Christianity and Rationality

a religious world view is fundamentally incompatible with a rational one

Do you buy this or not?

Perhaps more importantly, are you aware how aggressively it’s being sold?

Lisa Miller, the author of this Newsweek article on President Obama’s nomination to head the National Institute of Health (NIH), Francis Collins, doesn’t feel like this is necessarily true.  But there are folks that do.  She paraphrases a recent opinion piece in The New York Times by Sam Harris, who worries that Collins’ belief in a God-given human morality will make him unwilling to pursue certain scientific fields as aggressively as he might otherwise.  Harris is doing doctoral work in neuroscience, and therefore has a very vested interest in ensuring that funding for scientific arenas such as his are not underfunded or otherwise ignored. 

I would suggest that assuming that morality is somehow relative or driven by man himself is problematic, to say the least, but I’m not likely to get into a debate on the matter with Mr. Harris directly.  Needless to say, he doesn’t seem to think that his personal biases against the existence of any supernatural entity are problematic.  Considering the very real problems that can arise when morality becomes a matter of expediency, convenience, or even profit, I tend to worry more about Mr. Harris’ assertions about the nature of reality. 

Christianity is irrational.  Religion is irrational.  This is what we are being pounded with these days.  It isn’t true, or at least is not universally True, of course.  But it sounds good and when repeated often enough by persuasive enough personalities, it can take on the air of undisputed truth that it seeks to lay claim to, but cannot by the very terms and definitions it has created for itself.  The honest rationalist at best can say that she is unable to prove whether there may be a God or may not be.  The very honest (and very rare) rationalist would probably be compelled to say that simply from an empirical standpoint, the more likely explanation is that there is a creator God, rather than the convoluted extrapolation of time and chance and wishful thinking that ultimately lie at the base of natural selection, evolution, and non-theistic attempts to explain our existence.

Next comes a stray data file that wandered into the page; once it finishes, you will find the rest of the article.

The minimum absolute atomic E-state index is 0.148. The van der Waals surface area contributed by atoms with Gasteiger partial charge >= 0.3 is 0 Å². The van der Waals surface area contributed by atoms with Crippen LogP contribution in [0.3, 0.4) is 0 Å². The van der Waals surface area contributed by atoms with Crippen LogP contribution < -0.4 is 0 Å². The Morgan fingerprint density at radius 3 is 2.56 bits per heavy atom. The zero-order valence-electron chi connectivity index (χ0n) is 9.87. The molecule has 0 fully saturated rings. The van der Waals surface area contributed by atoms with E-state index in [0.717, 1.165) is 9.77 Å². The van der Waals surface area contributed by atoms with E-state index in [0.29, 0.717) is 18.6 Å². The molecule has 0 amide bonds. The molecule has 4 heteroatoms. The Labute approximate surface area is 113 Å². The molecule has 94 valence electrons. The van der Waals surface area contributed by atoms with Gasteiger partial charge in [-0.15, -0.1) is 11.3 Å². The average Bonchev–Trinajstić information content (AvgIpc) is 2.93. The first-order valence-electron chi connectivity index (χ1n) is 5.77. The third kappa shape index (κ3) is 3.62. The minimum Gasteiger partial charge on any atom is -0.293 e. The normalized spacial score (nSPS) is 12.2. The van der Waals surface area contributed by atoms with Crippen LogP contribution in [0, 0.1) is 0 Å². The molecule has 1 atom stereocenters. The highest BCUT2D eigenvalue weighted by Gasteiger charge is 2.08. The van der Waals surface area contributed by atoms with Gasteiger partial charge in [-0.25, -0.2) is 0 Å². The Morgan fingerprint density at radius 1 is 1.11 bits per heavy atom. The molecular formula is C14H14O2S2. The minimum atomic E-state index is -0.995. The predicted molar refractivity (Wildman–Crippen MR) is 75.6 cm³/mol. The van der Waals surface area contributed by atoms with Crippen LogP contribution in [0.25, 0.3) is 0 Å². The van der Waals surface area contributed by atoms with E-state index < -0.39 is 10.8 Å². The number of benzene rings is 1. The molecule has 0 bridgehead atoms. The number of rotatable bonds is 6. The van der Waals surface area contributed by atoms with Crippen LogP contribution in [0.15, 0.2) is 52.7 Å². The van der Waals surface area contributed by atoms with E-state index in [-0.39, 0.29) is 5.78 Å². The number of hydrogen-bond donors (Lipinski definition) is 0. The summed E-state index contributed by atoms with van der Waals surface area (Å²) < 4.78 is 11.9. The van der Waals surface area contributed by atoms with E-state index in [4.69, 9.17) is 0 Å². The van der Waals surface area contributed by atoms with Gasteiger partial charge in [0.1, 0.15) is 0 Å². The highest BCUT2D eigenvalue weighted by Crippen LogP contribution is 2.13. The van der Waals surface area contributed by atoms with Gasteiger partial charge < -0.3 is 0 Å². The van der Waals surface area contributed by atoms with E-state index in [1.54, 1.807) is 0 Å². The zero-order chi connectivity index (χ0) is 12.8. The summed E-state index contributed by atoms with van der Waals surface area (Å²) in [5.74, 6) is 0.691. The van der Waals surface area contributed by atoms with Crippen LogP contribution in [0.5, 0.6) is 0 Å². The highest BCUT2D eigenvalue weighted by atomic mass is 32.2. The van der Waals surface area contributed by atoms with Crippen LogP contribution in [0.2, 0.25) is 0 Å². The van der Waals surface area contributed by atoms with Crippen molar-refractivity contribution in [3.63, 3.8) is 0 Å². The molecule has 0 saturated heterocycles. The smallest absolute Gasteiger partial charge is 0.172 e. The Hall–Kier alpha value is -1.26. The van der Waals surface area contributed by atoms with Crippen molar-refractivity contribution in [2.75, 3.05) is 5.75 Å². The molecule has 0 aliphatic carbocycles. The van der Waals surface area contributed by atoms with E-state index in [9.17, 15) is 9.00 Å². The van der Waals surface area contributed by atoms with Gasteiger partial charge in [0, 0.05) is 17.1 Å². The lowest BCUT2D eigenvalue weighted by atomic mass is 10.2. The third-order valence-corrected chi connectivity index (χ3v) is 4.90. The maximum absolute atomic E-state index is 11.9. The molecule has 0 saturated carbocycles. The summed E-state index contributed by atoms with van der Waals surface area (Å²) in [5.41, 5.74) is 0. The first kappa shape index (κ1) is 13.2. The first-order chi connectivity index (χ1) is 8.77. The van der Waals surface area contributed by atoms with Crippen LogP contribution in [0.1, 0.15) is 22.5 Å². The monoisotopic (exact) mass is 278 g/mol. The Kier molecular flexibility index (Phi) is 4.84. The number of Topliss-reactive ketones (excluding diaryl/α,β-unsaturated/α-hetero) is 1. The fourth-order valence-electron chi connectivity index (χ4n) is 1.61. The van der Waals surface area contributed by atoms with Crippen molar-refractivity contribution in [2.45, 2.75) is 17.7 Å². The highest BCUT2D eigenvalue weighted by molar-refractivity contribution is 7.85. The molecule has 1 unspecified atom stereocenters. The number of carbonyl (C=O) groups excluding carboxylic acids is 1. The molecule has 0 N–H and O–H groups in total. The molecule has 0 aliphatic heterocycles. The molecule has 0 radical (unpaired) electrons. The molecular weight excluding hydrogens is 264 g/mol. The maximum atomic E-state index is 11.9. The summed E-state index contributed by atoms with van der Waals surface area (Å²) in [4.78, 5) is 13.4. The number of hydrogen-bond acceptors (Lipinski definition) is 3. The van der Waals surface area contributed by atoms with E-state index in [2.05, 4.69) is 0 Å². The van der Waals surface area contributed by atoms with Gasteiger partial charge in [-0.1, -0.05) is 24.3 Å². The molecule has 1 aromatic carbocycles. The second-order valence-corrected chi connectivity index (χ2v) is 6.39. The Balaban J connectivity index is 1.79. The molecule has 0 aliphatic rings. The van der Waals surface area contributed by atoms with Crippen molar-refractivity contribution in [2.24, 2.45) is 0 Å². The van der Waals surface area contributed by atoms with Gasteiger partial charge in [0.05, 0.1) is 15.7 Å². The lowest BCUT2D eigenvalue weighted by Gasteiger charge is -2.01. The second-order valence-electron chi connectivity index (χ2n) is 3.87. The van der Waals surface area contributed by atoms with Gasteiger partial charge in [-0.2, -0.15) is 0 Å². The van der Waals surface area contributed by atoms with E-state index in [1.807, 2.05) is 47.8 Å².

And science, which has prided itself on the vigorous investigation of things in myriad and sundry ways, that has learned repeatedly of the chance observations and random lines of thought which lead to greater insight and understanding of this marvelous universe, seems an unlikely voice to attempt to silence another train of thought, another set of presuppositions.  It is ironic for the standard of rationalism to be used for the type of theological and philosophical repression once so vehemently portrayed as the exclusive realm of the religious. 

I don’t pretend to think that having a Christian in a prominent government and scientific position means much.  I know all too well how many people extol a Christianity that has little relation to the Bible which has traditionally served as the source and norm for Christianity for over two millenia.  It is every bit as possible for a Christian to allow an evil or ill-thought out branch of action or thought to continue as a non-theist – or a Muslim, or a Mormon, or a Hindu.  But I should think that a man of Mr. Francis’ stature, who has demonstrated his expertise and acumen amongst his peers, should not be forced to ride out of town because of his faith.  And I think it ironic that the rationalistic faith that there is not, can not, and must not be a God should hold itself out as the more honest and more objective faith even as it seeks to eliminate contrary or alternative lines of thought and belief. 

(thanks to J.P. for forwarding me the Newsweek article!)

3 Responses to “Christianity and Rationality”

  1. Carl Henning Says:

    For more on the Francis Collins’ nomination with links to other articles see the July 20 Carl’s Quote of the Day at Feel free to subscribe.

  2. Paul Nelson Says:

    Sorry for the delay on your comment, Carl!  I look forward to checking out your site.

  3. fantasy Says:

    And we still have very cold ((((

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